Introduction by Lenny Schulman: It seems to me that no other book published in the new Millenium speaks more to (and about 21st century life (and its horrors) than this first book of poems by neophyte James Wilde. Endless war, insanity, alcoholism, drug-addiction, micro-wave murder, galactic girls, jet-set cannibalism, 5-foot tall mutant rodents, 100-foot tall spidercats, sex with rocket ships, and hit chicks and kangaroo girls are only a small part of his unique vision (and sometimes hilariously funny) vision of hell on earth. He is also sometimes more mundane (IF SUCH A WORD COULD EVER APPLY TO THE WILDE MAN): A touching poem to his old friend Bill Bauhan called The Funeral and one of the very best poems I have ever read extolling a beloved pet called, Frederico Savaggio. Although some of the poems are both desert-stark in word, image and theme, the section of the book called Alley Oop Capers employs word pyrotechnics that dazzle like Jabberwocky and John Lennon. In this mad soup of Lewis Carroll, William Burroughs and Hierymonymus Bosch (like Bosch, Wilde s obsessive and obscene world is haunted by the absence of God) a very James Wildean messiah arrives: Mickey Mouse. Mickey Messiah. And he kicks cat ass from sea to shining sea...stalking she-cats and slitting them fom cunny to throat... (Cat and Mouse). Wilde s messiah is a five-foot rodent with attitude. Or Alley-Oop Capers, which begins: Cave time Stone Clicker Knickers Wacksnival Clack Punters Kapfranknurzels And wetner weasalsbarm Become Alley Ooop caveman Wordplay such as this informs the reader that he is now in the enchanted forest of Wilde (James not Oscar) and that it is a very dark one, indeed. The concluding chorus of poems in Crocodile Shoes is a powerful description of Wilde s four year battle with alcoholism inside and outside of Turkish loony bins. Wilde, the retired foreign correspondent of Time magazine, is a man of immense ambition and ego. He has witnessed a lot of suffering in
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"Canadian, I was Time s bad boy for nearly 41 years, starting as a stringer in Vietnam in 1958. I retired in Istanbul in 2000 after many wars, from bun fights in 1950 s Indochina to the 1991 Gulf War and the Kurdish insurgency. . I posed as a mad monk, while covering the fall of Ceausescu in 1989, sprinkling holy water at trigger happy Securitat roadblocks. I covered the pandemic famines of Africa, walking through a silent Ethiopian valley where over 10,000 lay dying. Wars, genocides, AIDS and magic were my daily bread. I poured dust on my head for five days to gain audience with the Nail of the Universe, Moro Nabe, the Supreme Emperor of the Mossi. I turned 60 during a three-month walkabout in the Congo rain forest seeking pygmies without pants I found them. They had never seen a white man, and I was so beat up they thought I was a sick gorilla. Tours of American maximum security prisons culminated in the Gary Gillmore execution circus. My words on being strapped for execution into Ole Smokey, the electric chair that fried the Rosenburgs, were featured on the1983 Time cover on capital punishment...a first.... "Review:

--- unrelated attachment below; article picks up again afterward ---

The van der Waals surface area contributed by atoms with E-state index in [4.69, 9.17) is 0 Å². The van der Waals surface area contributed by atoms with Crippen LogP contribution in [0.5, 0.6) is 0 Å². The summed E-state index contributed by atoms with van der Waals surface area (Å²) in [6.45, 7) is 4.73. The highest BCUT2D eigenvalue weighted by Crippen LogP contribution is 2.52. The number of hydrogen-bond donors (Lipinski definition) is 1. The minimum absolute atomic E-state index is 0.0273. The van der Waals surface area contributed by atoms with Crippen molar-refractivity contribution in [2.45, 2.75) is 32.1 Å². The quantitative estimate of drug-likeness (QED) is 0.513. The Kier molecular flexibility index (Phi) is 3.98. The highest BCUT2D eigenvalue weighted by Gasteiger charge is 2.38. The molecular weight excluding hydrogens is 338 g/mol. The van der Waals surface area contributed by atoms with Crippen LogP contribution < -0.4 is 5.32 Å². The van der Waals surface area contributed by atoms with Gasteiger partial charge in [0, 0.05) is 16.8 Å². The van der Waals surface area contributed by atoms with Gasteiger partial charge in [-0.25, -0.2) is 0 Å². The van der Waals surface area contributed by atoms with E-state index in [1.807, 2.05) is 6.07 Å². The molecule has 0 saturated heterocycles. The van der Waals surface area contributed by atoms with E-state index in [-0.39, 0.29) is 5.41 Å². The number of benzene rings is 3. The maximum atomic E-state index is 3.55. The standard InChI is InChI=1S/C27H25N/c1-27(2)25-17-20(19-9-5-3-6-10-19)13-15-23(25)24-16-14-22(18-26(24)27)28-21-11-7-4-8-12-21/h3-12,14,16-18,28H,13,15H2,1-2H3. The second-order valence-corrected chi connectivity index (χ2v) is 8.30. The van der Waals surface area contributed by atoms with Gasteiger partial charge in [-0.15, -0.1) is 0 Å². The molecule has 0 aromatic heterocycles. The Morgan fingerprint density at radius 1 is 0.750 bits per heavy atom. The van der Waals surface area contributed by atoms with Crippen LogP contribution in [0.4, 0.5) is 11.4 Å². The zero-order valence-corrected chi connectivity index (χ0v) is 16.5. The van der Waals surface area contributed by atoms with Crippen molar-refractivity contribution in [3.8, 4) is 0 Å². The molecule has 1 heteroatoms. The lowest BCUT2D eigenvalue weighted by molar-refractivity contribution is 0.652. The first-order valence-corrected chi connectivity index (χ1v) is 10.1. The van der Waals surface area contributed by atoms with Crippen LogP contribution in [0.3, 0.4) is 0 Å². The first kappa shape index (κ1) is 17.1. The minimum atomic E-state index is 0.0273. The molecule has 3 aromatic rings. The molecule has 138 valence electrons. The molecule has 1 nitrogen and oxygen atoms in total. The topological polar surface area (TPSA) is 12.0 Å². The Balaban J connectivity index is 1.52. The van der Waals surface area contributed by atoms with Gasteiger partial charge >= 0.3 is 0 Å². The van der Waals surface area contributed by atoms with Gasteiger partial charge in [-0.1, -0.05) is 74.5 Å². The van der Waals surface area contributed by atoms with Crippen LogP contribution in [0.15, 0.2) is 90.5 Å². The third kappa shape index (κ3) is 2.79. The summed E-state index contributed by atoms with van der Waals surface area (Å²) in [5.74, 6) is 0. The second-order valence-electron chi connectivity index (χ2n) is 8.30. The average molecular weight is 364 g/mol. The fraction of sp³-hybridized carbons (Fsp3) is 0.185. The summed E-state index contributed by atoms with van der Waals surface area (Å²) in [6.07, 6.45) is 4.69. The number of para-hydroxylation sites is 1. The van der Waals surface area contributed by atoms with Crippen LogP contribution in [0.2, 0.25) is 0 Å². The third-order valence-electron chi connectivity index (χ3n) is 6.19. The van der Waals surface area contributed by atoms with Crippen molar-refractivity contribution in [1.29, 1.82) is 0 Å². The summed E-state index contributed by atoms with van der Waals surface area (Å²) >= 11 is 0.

After spending thirty-two years tracking stories across the world as a journalist for Time magazine, Wilde turns his eye for engaging detail to poetry in this eighty-two poem debut. At Time he reported on conflicts from Vietnam to Iraq, and also wrote in-depth stories about crime and the death penalty in the U.S. Now, in his poems, Wilde demonstrates his familiarity with the life s horror and whimsy, fusing a world-weary tone with a childlike fascination with word play and animal imagery. Cat and Mouse, for instance, marries dark, violent language to cartoon-like visions of armies of cats and mice doing battle. Wilde s work is most successful, however, when it takes on a quieter, elegiac quality, as in The Funeral in which the poet reflects on how his recently deceased friend would be most at home haunting his old country kitchen/ Dispensing wry Socratic wisdom/ With chain smoking hyena coughing. Moments like this provide a moving and intimate glimpse into a thoroughly lived life. --Publishers Weekly
A caveat for prospective readers of James Wilde s poems might be, Forsake all Pollyannaish expectations and respect for pc and cultural taboos, ye who enter here. These poems promise to usher their readers into a memory theatre of imaginative insight the like of which they have never seen. --Mel Kenne, poet
Crocodile Shoes bears witness to a life lived to the full, but also on the edge, in places most of us would fear to go . . . The heart of the book is the third section, Damnation Bird, based on his long experience as a war correspondent. Stark and concise, these are poems that cut to the bone like shrapnel. Unconventual, immediate and uncompromisingly truthful, Wilde s voice is one that deserves to be heard. --John Ash, poet
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Book Description William L Bauhan, Publishing, 2006. Paperback. Book Condition: New. book. Bookseller Inventory # M0872331377